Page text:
Nyx is also calmed by Rhys – there are a few instances when she’s stressed or scared and asks him to read to her. She doesn’t like what he reads (poetry or the Quran) but she finds his voice soothing. There isn’t any romance here, just a strange kind of friendship between two people who don’t really want to be friends.

The only real shortcoming of this novel is that the plot doesn’t live up to the brilliant opening lines, and it pales in comparison to other aspects of the book. It’s quite slow, plodding along in the background while culture and character dominate the foreground. This isn’t a bad thing in itself, but while some novels are written with plot as a minor feature, this one felt more like the plot was meant to be a strong element but failed. It’s only in the last quarter or so that plot comes to the fore and drives the story. The rest of the time I found it vague and largely uninteresting.

On the bright side, there is a fair bit of intrigue that I’m hoping will be more thoroughly explored in the sequels Infidel (01/10/2011) and Rapture (due 06/11/2012). The alien woman that Nyx and Rhys have to track down is actually human, but is considered alien because she is from another colonised planet, and her pale skin sets her apart from the Umaymans. It’s implied early on that these ‘aliens’ are from a Christian society and there’s a suggestion that Umayma is not the only planet where humans are fighting a religious war. This raises a lot of questions about the nature of the human race when it left Earth to colonise other planets, not to mention the future of Umayma when Islam isn’t the only theory of God being fought over.

God’s War almost instantly got me interested in reading the rest of the Bel Dame Apocrypha series. It combines many of the things I’m most interested in – science fiction, religion, gender, sexuality and good writing – and although I thought the plot could have been stronger, the characters and world-building more than made up for that. I’d recommend this to all sci fi fans, not just because it’s such a damn good book, but also because it brings some variety to a very western, male-dominated genre.

 

Buy a copy of God’s War at The Book Depository

Review of The Bay of Foxes by Sheila Kohler

Title: The Bay of Foxes
Author: Sheila Kohler
Published: 26 June 2012
Publisher: Penguin Books USA
Genre: drama, metafiction
Source: eARC from the publisher via NetGalley
Rating: 6/10

Dawit is an Ethiopian refugee living in Paris in 1978 after having escaped torture and imprisonment under the violent, oppressive rule of the Derg. He has no money, no job, and no visa, so he lives in fear of being caught by the police and deported. Then one day in a café he sees M., “that rarest of writers, a literary best-selling one.” Dawit – a well-educated aristocrat – has always admired her work. She’s in her sixties now, and her face is ravaged by both age and alcoholism, yet he still finds her beautiful. He goes over to speak to her, and they strike up a conversation.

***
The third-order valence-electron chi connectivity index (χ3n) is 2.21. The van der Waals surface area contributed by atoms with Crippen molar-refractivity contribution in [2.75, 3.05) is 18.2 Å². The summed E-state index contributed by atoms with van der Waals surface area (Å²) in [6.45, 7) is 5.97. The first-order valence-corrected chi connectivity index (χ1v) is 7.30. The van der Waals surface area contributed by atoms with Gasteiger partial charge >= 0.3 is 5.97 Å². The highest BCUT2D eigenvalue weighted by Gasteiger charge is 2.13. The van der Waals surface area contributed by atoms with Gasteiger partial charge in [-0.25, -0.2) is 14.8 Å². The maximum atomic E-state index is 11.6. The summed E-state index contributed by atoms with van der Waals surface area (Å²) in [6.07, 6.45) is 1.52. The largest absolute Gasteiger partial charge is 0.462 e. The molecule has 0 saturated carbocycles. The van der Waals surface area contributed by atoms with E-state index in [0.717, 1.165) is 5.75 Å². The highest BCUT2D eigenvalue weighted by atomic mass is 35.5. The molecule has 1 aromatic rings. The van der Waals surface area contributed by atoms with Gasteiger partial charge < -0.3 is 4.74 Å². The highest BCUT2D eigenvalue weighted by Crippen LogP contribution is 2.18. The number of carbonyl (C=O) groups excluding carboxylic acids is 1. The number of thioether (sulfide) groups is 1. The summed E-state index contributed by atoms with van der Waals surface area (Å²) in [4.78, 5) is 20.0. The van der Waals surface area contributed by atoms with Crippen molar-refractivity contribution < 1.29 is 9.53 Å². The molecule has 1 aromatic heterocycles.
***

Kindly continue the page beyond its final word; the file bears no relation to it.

M. is clearly enraptured by the stunning, young Dawit and invites him to stay with her in her luxurious, spacious apartment overlooking the Luxemborg gardens. Dawit eagerly grabs hold of this opportunity. He’s been living in a cramped apartment in the ghetto with many other Ethiopians, and appreciates the luxury of having his own room at M.’s place.  More importantly, he’s no longer has to worry about starving.

However, this is a strange arrangement, and as you can imagine their relationship is disturbing from the start. For a while, Dawit does nothing and barely even sees M., since she spends most of her time locked in her room, writing. He wonders what her motives could be, but there are no prizes for guessing what she wants from him. M. uses Dawit for inspiration, ideas, and shows him off to her friends like a living African artefact. Obsessed with Dawit’s youth and beauty, M. clearly expects their relationship to become sexual, but unfortunately – for both of them – Dawit is gay. It’s unfortunate for Dawit, because he is almost powerless here. M. provides him with everything – a home, food, designer clothes (Hermès, Armani). With his excellent French, he eventually starts to do secretarial and editorial work for her, so she pays him a monthly stipend. She even secures a tourist visa for him so that they can travel to her villa at The Bay of Foxes in Sardinia.

M. holds the power of wealth over Dawit, and unless he’s willing to live in fear and poverty again, he has to put up with patronising racism and can’t raise many complaints when the old woman comes into his room at night, switching on the light to watch him sleep naked, or crawling into bed with him. His life with M. actually reminds Dawit of his imprisonment in Ethiopia. The guards would also leave the light on, making it impossible for him to sleep, and like M. they could enter his cell whenever they wanted and do what they wanted with his body.